The WGA has "informational pickets" at the site, meaning that they're not trying to stop the filming. Even so there are three LAPD police (off duty cops in uniform hired by the studios) and more than a dozen Executive Associate uniformed rent-a-cops. We got to talking with a couple of the writers carrying picket signs.
in which I learned that "When Tom Preston was fired from Viacom in 2006 he received $600 million in severance pay, more than all the DVD residuals paid to WGA members that year." Which suggests to me that if one company can afford to pay that to one failed CEO, perhaps they can afford to pay the writers a bit more in residuals. Viacom can manage with Tom Preston -- indeed has done so -- but it's pretty hard to be in the entertainment business without writers.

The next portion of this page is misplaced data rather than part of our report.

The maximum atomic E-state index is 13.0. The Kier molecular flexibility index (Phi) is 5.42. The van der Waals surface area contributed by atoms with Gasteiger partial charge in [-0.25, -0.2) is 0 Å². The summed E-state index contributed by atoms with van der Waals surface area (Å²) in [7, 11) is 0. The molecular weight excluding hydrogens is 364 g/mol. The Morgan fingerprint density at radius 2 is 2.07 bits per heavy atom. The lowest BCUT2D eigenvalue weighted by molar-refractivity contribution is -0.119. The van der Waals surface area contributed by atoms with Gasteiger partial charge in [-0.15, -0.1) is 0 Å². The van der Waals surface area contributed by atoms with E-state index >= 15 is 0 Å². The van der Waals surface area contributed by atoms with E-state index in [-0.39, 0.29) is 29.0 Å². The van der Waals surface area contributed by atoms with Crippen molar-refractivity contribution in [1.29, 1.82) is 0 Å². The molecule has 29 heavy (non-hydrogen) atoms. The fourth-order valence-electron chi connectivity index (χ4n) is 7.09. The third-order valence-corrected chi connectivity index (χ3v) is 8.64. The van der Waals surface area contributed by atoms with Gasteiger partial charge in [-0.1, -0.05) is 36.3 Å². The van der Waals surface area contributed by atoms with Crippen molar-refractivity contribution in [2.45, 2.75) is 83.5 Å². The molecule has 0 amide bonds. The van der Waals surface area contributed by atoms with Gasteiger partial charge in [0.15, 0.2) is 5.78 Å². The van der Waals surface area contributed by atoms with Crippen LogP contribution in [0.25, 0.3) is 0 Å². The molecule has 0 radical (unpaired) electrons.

Of course "information wants to be free" and there are many in the Net 2.0 community who have different views.
But everywhere I look I see CEO's of entertainment companies telling their investors how much money they are going to make from digital rights -- and then telling the writers that the future is so uncertain they can't afford to give any part of digital rights -- and then collecting more in severance pay as the traditional companies come apart.
We do live in interesting times.
And we all have to learn from them.
In my case, on the TWIT show, I was told I ought to get a good camera and do a Facebook page, and probably other such pages, and update them regularly: I'll sell a lot more books that way, I am told. I suspect it is true. I'm getting the camera (recently sent back some older ones to JVC; I'll get the latest consumer grade from them, and if all this works out I suppose I'll invest in something better). Now I need some help on how to do this.
I suspect the first advice I'll get is "Get a Mac." That's certainly what Leo Laporte suggests. But I have a bunch of Windows machines, and I probably ought to start there.